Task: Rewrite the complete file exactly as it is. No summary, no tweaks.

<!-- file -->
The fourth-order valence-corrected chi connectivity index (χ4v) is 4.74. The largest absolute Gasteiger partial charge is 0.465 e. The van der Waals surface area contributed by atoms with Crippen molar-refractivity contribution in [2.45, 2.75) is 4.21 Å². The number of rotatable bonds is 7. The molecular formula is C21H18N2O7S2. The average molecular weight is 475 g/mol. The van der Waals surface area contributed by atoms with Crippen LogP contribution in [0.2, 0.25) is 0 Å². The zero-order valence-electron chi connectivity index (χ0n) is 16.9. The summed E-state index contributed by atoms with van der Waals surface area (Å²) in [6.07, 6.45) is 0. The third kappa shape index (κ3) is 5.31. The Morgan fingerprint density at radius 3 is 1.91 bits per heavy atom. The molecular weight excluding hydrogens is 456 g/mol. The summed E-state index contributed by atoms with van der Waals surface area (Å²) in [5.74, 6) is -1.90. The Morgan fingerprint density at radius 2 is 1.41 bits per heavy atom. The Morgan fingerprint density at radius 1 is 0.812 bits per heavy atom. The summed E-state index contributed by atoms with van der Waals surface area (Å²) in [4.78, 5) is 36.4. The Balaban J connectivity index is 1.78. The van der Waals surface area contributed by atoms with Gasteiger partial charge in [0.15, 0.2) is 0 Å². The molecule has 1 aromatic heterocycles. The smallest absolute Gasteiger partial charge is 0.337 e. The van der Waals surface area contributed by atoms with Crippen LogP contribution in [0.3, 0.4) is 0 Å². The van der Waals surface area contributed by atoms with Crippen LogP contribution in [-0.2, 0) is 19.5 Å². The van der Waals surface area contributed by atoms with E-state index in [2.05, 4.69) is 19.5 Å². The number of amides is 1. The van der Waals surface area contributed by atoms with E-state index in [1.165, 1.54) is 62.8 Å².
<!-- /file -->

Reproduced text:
The fourth-order valence-corrected chi connectivity index (χ4v) is 4.74. The largest absolute Gasteiger partial charge is 0.465 e. The van der Waals surface area contributed by atoms with Crippen molar-refractivity contribution in [2.45, 2.75) is 4.21 Å². The number of rotatable bonds is 7. The molecular formula is C21H18N2O7S2. The average molecular weight is 475 g/mol. The van der Waals surface area contributed by atoms with Crippen LogP contribution in [0.2, 0.25) is 0 Å². The zero-order valence-electron chi connectivity index (χ0n) is 16.9. The summed E-state index contributed by atoms with van der Waals surface area (Å²) in [6.07, 6.45) is 0. The third kappa shape index (κ3) is 5.31. The Morgan fingerprint density at radius 3 is 1.91 bits per heavy atom. The molecular weight excluding hydrogens is 456 g/mol. The summed E-state index contributed by atoms with van der Waals surface area (Å²) in [5.74, 6) is -1.90. The Morgan fingerprint density at radius 2 is 1.41 bits per heavy atom. The Morgan fingerprint density at radius 1 is 0.812 bits per heavy atom. The summed E-state index contributed by atoms with van der Waals surface area (Å²) in [4.78, 5) is 36.4. The Balaban J connectivity index is 1.78. The van der Waals surface area contributed by atoms with Gasteiger partial charge in [0.15, 0.2) is 0 Å². The molecule has 1 aromatic heterocycles. The smallest absolute Gasteiger partial charge is 0.337 e. The van der Waals surface area contributed by atoms with Crippen LogP contribution in [0.3, 0.4) is 0 Å². The van der Waals surface area contributed by atoms with Crippen LogP contribution in [-0.2, 0) is 19.5 Å². The van der Waals surface area contributed by atoms with E-state index in [2.05, 4.69) is 19.5 Å². The number of amides is 1. The van der Waals surface area contributed by atoms with E-state index in [1.165, 1.54) is 62.8 Å².